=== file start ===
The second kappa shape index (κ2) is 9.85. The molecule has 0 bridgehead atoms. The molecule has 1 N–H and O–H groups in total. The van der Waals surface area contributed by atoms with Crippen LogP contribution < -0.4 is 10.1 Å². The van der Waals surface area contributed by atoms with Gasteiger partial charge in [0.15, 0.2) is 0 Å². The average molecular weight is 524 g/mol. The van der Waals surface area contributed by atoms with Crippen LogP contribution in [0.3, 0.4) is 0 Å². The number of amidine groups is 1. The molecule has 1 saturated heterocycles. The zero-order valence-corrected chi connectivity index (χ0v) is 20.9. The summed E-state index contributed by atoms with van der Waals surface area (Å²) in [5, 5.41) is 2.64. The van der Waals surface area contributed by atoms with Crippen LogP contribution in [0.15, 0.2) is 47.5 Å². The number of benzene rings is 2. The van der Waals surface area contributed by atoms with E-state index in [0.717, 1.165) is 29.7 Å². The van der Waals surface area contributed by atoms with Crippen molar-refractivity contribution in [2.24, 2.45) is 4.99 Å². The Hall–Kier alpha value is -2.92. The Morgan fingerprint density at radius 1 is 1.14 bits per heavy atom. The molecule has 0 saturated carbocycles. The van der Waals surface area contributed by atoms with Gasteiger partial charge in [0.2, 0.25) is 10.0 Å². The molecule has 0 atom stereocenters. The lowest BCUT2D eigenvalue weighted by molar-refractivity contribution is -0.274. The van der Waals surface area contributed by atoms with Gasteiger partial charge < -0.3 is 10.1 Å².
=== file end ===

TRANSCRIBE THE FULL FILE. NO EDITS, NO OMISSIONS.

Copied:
The second kappa shape index (κ2) is 9.85. The molecule has 0 bridgehead atoms. The molecule has 1 N–H and O–H groups in total. The van der Waals surface area contributed by atoms with Crippen LogP contribution < -0.4 is 10.1 Å². The van der Waals surface area contributed by atoms with Gasteiger partial charge in [0.15, 0.2) is 0 Å². The average molecular weight is 524 g/mol. The van der Waals surface area contributed by atoms with Crippen LogP contribution in [0.3, 0.4) is 0 Å². The number of amidine groups is 1. The molecule has 1 saturated heterocycles. The zero-order valence-corrected chi connectivity index (χ0v) is 20.9. The summed E-state index contributed by atoms with van der Waals surface area (Å²) in [5, 5.41) is 2.64. The van der Waals surface area contributed by atoms with Crippen LogP contribution in [0.15, 0.2) is 47.5 Å². The number of benzene rings is 2. The van der Waals surface area contributed by atoms with E-state index in [0.717, 1.165) is 29.7 Å². The van der Waals surface area contributed by atoms with Crippen molar-refractivity contribution in [2.24, 2.45) is 4.99 Å². The Hall–Kier alpha value is -2.92. The Morgan fingerprint density at radius 1 is 1.14 bits per heavy atom. The molecule has 0 saturated carbocycles. The van der Waals surface area contributed by atoms with Gasteiger partial charge in [0.2, 0.25) is 10.0 Å². The molecule has 0 atom stereocenters. The lowest BCUT2D eigenvalue weighted by molar-refractivity contribution is -0.274. The van der Waals surface area contributed by atoms with Gasteiger partial charge < -0.3 is 10.1 Å².